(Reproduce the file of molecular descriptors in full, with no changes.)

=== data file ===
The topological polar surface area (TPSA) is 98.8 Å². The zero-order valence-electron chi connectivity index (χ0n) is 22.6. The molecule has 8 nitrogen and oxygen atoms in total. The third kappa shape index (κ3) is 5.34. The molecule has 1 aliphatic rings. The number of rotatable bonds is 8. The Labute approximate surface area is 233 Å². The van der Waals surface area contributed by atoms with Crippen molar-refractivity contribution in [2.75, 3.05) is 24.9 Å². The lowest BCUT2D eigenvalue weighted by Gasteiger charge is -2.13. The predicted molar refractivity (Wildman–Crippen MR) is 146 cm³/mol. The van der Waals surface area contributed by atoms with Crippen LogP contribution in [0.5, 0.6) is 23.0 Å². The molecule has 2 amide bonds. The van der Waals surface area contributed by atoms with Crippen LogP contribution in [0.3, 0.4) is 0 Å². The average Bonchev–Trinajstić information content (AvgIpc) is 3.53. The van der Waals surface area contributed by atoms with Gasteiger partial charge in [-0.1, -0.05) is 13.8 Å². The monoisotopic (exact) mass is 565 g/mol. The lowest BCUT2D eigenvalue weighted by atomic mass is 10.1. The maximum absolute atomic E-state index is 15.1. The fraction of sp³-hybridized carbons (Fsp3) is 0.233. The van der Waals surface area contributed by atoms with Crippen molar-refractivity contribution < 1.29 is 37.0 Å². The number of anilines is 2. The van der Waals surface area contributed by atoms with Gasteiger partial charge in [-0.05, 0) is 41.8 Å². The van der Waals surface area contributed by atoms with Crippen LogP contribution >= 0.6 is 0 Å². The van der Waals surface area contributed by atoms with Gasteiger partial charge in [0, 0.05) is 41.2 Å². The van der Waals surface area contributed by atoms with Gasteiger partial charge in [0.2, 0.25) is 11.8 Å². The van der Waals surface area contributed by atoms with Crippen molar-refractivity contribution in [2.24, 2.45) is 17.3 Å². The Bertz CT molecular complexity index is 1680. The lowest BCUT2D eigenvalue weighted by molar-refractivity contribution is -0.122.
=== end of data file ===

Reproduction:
The topological polar surface area (TPSA) is 98.8 Å². The zero-order valence-electron chi connectivity index (χ0n) is 22.6. The molecule has 8 nitrogen and oxygen atoms in total. The third kappa shape index (κ3) is 5.34. The molecule has 1 aliphatic rings. The number of rotatable bonds is 8. The Labute approximate surface area is 233 Å². The van der Waals surface area contributed by atoms with Crippen molar-refractivity contribution in [2.75, 3.05) is 24.9 Å². The lowest BCUT2D eigenvalue weighted by Gasteiger charge is -2.13. The predicted molar refractivity (Wildman–Crippen MR) is 146 cm³/mol. The van der Waals surface area contributed by atoms with Crippen LogP contribution in [0.5, 0.6) is 23.0 Å². The molecule has 2 amide bonds. The van der Waals surface area contributed by atoms with Crippen LogP contribution in [0.3, 0.4) is 0 Å². The average Bonchev–Trinajstić information content (AvgIpc) is 3.53. The van der Waals surface area contributed by atoms with Gasteiger partial charge in [-0.1, -0.05) is 13.8 Å². The monoisotopic (exact) mass is 565 g/mol. The lowest BCUT2D eigenvalue weighted by atomic mass is 10.1. The maximum absolute atomic E-state index is 15.1. The fraction of sp³-hybridized carbons (Fsp3) is 0.233. The van der Waals surface area contributed by atoms with Crippen molar-refractivity contribution < 1.29 is 37.0 Å². The number of anilines is 2. The van der Waals surface area contributed by atoms with Gasteiger partial charge in [-0.05, 0) is 41.8 Å². The van der Waals surface area contributed by atoms with Crippen LogP contribution >= 0.6 is 0 Å². The van der Waals surface area contributed by atoms with Gasteiger partial charge in [0, 0.05) is 41.2 Å². The van der Waals surface area contributed by atoms with Gasteiger partial charge in [0.2, 0.25) is 11.8 Å². The van der Waals surface area contributed by atoms with Crippen molar-refractivity contribution in [2.24, 2.45) is 17.3 Å². The Bertz CT molecular complexity index is 1680. The lowest BCUT2D eigenvalue weighted by molar-refractivity contribution is -0.122.